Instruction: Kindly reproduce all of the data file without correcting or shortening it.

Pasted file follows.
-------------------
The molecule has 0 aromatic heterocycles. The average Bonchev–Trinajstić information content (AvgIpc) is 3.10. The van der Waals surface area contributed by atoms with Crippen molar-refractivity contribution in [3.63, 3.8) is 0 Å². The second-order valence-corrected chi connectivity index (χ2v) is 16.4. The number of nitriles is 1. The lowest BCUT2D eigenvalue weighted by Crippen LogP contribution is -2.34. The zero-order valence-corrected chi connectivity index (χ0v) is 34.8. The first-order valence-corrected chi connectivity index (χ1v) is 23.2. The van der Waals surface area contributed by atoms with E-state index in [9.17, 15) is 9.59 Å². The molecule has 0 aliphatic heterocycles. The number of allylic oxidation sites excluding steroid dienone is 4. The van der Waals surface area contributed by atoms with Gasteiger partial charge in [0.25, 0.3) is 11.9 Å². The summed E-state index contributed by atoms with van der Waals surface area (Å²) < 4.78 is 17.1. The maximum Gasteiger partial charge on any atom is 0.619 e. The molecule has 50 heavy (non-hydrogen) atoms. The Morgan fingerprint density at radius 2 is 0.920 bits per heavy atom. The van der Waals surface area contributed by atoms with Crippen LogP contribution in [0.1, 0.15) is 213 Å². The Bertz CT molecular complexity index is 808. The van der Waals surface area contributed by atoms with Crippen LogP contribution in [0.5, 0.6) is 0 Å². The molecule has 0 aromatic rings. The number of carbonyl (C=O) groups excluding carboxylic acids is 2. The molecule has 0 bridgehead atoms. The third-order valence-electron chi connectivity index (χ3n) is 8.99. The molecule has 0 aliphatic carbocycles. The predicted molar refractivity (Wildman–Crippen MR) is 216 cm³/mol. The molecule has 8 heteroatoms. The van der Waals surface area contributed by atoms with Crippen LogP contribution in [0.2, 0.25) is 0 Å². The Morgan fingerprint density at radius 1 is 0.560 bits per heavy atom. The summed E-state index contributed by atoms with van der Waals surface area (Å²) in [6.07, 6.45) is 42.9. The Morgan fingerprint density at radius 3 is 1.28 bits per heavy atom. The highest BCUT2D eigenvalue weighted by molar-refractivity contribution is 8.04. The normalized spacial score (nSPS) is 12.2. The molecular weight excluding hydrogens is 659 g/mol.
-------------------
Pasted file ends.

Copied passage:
The molecule has 0 aromatic heterocycles. The average Bonchev–Trinajstić information content (AvgIpc) is 3.10. The van der Waals surface area contributed by atoms with Crippen molar-refractivity contribution in [3.63, 3.8) is 0 Å². The second-order valence-corrected chi connectivity index (χ2v) is 16.4. The number of nitriles is 1. The lowest BCUT2D eigenvalue weighted by Crippen LogP contribution is -2.34. The zero-order valence-corrected chi connectivity index (χ0v) is 34.8. The first-order valence-corrected chi connectivity index (χ1v) is 23.2. The van der Waals surface area contributed by atoms with E-state index in [9.17, 15) is 9.59 Å². The molecule has 0 aliphatic heterocycles. The number of allylic oxidation sites excluding steroid dienone is 4. The van der Waals surface area contributed by atoms with Gasteiger partial charge in [0.25, 0.3) is 11.9 Å². The summed E-state index contributed by atoms with van der Waals surface area (Å²) < 4.78 is 17.1. The maximum Gasteiger partial charge on any atom is 0.619 e. The molecule has 50 heavy (non-hydrogen) atoms. The Morgan fingerprint density at radius 2 is 0.920 bits per heavy atom. The van der Waals surface area contributed by atoms with Crippen LogP contribution in [0.1, 0.15) is 213 Å². The Bertz CT molecular complexity index is 808. The van der Waals surface area contributed by atoms with Crippen LogP contribution in [0.5, 0.6) is 0 Å². The molecule has 0 aromatic rings. The number of carbonyl (C=O) groups excluding carboxylic acids is 2. The molecule has 0 bridgehead atoms. The third-order valence-electron chi connectivity index (χ3n) is 8.99. The molecule has 0 aliphatic carbocycles. The predicted molar refractivity (Wildman–Crippen MR) is 216 cm³/mol. The molecule has 8 heteroatoms. The van der Waals surface area contributed by atoms with Crippen LogP contribution in [0.2, 0.25) is 0 Å². The Morgan fingerprint density at radius 1 is 0.560 bits per heavy atom. The summed E-state index contributed by atoms with van der Waals surface area (Å²) in [6.07, 6.45) is 42.9. The Morgan fingerprint density at radius 3 is 1.28 bits per heavy atom. The highest BCUT2D eigenvalue weighted by molar-refractivity contribution is 8.04. The normalized spacial score (nSPS) is 12.2. The molecular weight excluding hydrogens is 659 g/mol.